Global survey measuring “liveability” of cities not good news for Manila

On the plus side, the Philippine capital garnered respectable scores for “public management” and “international impact”

A global survey measuring the liveability of 180 cities placed Manila in 148th spot.

The 2017 Cities in Motion Index by the University of Navarra’s IESE Business School in Spain seeks to name the world’s “smartest” cities by ten criteria.

These are governance, urban planning, public management, technology, environment, international impact, social cohesion, transportation, human capital and economy.

Manila ranked 174th in transportation, 160th in governance, 147th in environment, 145th in urban planning, 140th in social cohesion, 139th in human capital, 131st in economy and 103rd in technology.

More encouragingly, the Philippine capital garnered respectable results in public management (57th) and international impact (68th).

Liveability across the region

Regionally, Manila lagged behind Singapore (22nd), Bangkok (86th), Kuala Lumpur (92nd) and Ho Chi Minh City (146th).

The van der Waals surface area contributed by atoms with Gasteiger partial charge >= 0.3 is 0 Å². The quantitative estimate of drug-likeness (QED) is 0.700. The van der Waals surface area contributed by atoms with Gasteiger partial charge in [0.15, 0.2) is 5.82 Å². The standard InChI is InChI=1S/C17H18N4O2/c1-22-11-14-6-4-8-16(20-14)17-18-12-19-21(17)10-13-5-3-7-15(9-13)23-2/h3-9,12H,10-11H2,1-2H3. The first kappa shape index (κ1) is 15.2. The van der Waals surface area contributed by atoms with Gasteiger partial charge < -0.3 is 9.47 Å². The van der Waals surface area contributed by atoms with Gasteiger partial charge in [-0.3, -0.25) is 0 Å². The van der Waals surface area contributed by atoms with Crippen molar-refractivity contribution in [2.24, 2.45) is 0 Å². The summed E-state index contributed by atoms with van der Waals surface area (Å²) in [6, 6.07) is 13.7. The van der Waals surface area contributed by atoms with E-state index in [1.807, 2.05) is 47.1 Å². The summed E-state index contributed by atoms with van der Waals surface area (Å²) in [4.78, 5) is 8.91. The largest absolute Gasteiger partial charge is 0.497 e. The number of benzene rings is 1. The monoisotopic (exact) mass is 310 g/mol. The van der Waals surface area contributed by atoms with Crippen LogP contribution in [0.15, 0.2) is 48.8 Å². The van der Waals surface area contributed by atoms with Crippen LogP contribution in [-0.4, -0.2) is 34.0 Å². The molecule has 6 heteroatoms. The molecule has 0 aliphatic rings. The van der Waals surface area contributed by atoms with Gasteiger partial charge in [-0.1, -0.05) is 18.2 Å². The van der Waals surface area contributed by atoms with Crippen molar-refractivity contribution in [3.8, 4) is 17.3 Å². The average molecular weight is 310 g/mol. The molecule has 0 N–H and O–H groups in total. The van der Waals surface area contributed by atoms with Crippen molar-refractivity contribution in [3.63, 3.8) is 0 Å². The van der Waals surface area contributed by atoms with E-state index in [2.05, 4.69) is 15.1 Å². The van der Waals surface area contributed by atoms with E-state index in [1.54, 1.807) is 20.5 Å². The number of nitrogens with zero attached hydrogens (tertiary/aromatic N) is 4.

Seoul led the field in the Asia-Pacific region, followed by Tokyo, Singapore, Hong Kong and Taipei.

Globally, the top three more liveable cities were New York, and Paris. Also in the top 10 were Boston, San Francisco,Washington, Seoul, Tokyo, Berlin and Amsterdam.

A summary of the report concluded: “So what can be learned from the study? First, there is no single model for success so the city strategy has to be adapted to each situation.

“Secondly, the perfect city does not exist. Even those that are placed in the top ranks have weaknesses. The overarching goal should be to develop urban spaces where people can live and carry out their activities with the greatest opportunity and probabilities of success, within a liveable, creative and socially responsible environment.

“Cities should work towards creating more attractive places and generating healthier, happier and more prosperous lives for all citizens.”

The Philippines and its cities have mixed fortunes when it comes to such surveys. Last month, for example, we reported on a law and order survey that concluded the Philippines was safer than France, Italy and South Korea.

However, just a few months previously, we reported how the Philippines had tumbled down the global tourism league due to safety concerns.